In this series, Aaron provides an overview of some of the cutting edge tools for research that have been released recently.
Bibfix – Improve the quality of your bibliographic data files
In the companion piece this month, I provided an overview of CitationChaser (insert link to Citation Chaser piece), an open-source tool to assist with forward and backward citation searching from multiple records.
But this isn’t the only open-source tool created by Neal Haddaway to assist with literature review and systematic reviews.
As part of the Evidence Synthesis Hackathon, he also recently completed a tool Bibfix, which helps you fix missing data from bibliographic files.
Like CitationChaser this tool is an open-source R package with an easy to use interface via a shiny app.
For most users, you want to access it via https://estech.shinyapps.io/bibfix/.
Say for example, you have a list of records extracted from a database or tool in RIS format. Or you have a set of records in your reference manager of choice say Zotero. Depending on the source of your records the quality might differ with missing fields.
In the example below, I uploaded a sample RIS file and Bibfix provides an analysis of the completeness of 10 important fields.
The analysis shown that out of 19 records, the fields “author”, “title” and “year of publication” are near 100% complete. But the field “abstracts” is at 95% complete and there are no values for fields like “volume”, “issue”, “starting page” for all the records. As such, there are no complete records.
Click on “Repair RIS” and Bibfix uses Lens.org and OpenAlex to look for matches by DOI and replaces the missing values with what it can find from the Lens.org and OpenAlex indexes.
After repair, the file has 14 additional complete records (mostly due to addition of fields on doi, issue, volume and starting page). There is also one additional abstract added.
You can then export this “Repaired” bibliographic file into RIS for use.
Librarian’s Take: This is a very useful tool for cleaning up bibliographic records with the following points to take note. Currently Bibfix only replaces empty fields and never replaces a field that already has a value. This means it will correct only omissions in the metadata field and not errors in the data. Secondly, the sources of data that Bibfix draws on to replace empty fields is from Lens.org and OpenAlex . Like any source, these sources are not perfect and might have errors in them. Because this is a very new tool, it pays to check the results to see if it makes sense. I have found cases where it totally fails to recognize valid entries in the Journal field from databases output like Scopus and Web of Science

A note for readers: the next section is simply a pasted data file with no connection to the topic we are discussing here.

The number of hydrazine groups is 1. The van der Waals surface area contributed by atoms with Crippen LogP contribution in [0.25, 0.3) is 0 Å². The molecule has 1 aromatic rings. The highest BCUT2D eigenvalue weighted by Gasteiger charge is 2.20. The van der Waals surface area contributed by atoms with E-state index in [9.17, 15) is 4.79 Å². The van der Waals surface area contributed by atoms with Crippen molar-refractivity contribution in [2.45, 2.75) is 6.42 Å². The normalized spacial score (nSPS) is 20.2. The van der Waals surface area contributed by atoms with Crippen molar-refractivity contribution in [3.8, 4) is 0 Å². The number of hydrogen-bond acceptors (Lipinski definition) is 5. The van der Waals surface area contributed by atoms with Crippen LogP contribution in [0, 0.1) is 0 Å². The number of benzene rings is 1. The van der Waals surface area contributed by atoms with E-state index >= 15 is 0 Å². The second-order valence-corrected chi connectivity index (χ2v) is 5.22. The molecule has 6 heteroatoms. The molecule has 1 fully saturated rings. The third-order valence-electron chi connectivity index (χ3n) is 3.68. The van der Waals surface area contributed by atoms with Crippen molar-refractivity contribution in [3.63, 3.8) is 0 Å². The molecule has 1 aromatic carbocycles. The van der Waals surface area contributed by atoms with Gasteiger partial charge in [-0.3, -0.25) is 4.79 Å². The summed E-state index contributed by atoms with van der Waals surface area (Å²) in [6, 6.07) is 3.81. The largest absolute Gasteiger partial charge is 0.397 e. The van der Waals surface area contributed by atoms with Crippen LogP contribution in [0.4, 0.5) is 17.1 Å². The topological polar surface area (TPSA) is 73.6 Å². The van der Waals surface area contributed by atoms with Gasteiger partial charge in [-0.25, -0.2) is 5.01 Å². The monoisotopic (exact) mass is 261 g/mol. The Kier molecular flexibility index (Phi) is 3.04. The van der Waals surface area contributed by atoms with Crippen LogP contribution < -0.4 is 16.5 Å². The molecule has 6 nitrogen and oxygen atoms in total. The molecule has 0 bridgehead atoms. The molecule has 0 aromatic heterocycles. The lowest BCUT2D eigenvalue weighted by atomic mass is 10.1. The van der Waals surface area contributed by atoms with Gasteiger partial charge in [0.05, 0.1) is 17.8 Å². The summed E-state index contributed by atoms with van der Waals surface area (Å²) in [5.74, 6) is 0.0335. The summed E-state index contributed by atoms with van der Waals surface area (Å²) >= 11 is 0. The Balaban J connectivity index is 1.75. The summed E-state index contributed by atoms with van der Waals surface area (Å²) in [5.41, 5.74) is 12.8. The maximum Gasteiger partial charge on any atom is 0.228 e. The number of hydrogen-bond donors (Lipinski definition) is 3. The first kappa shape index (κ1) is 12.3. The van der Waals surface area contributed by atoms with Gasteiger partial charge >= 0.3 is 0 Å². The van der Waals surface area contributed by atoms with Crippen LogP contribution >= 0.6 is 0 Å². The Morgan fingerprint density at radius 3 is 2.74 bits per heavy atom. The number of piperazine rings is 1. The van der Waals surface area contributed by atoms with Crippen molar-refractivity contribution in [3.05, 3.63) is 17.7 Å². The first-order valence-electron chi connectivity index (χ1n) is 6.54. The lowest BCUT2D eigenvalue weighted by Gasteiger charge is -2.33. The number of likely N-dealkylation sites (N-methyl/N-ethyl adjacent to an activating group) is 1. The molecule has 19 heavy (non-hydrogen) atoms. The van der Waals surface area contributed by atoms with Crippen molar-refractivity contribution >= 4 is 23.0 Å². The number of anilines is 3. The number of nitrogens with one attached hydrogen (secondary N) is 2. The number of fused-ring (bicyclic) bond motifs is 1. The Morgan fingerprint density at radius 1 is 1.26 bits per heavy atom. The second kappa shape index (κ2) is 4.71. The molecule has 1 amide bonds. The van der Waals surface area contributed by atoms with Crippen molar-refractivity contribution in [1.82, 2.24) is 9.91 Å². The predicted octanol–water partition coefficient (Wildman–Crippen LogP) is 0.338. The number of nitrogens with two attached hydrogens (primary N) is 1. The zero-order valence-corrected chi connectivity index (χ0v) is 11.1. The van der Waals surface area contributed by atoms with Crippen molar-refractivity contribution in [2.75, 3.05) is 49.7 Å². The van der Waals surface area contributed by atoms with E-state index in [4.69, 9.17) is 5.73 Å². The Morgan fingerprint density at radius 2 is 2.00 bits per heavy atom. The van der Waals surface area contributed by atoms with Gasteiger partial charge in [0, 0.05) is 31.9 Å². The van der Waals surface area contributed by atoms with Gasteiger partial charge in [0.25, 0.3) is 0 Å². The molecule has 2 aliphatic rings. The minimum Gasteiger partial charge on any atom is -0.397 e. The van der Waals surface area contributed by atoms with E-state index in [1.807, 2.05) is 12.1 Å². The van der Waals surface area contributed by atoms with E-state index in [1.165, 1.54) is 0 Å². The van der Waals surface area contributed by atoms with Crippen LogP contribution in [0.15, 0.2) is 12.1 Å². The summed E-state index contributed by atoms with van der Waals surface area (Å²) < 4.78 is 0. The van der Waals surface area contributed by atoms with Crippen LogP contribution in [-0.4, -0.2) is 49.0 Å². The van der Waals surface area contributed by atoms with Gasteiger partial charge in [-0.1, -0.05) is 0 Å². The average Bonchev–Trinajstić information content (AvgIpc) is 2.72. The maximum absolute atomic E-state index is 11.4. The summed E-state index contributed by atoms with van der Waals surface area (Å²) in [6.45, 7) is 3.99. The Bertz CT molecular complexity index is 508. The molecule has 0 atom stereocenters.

PRISMA2020 flow chart maker
So far in this issue we have showcased two Neal Haddaway’s tools to assist with systematic reviews , CitationChaser and Bibfix. Here we introduce a third tool PRISMA2020 , a simple tool that allows you to create flowcharts compliant with PRISMA2020.
When doing a systematic review or meta-analysis besides a conducting standard like the Cochrane Handbook for Systematic Reviews of Interventions, guidelines from the Campbell Collaboration (social interventions), many reviews also follow the Preferred Reporting Items for Systematic reviews and Meta-Analyses (PRISMA) to standardise reporting details. As noted in the ResearchRadar piece "What to include in your systematic review or meta-analyses report? PRISMA has an updated checklist", this standard has been updated to a 2020 version.
A central piece of the PRISMA reporting standard is the production of a flow chart showing systematic filtering and screening of records until the included studies are left.
You can always create the flowchart yourself but Neal Haddaway has kindly created PRISMA2020 to make this easy.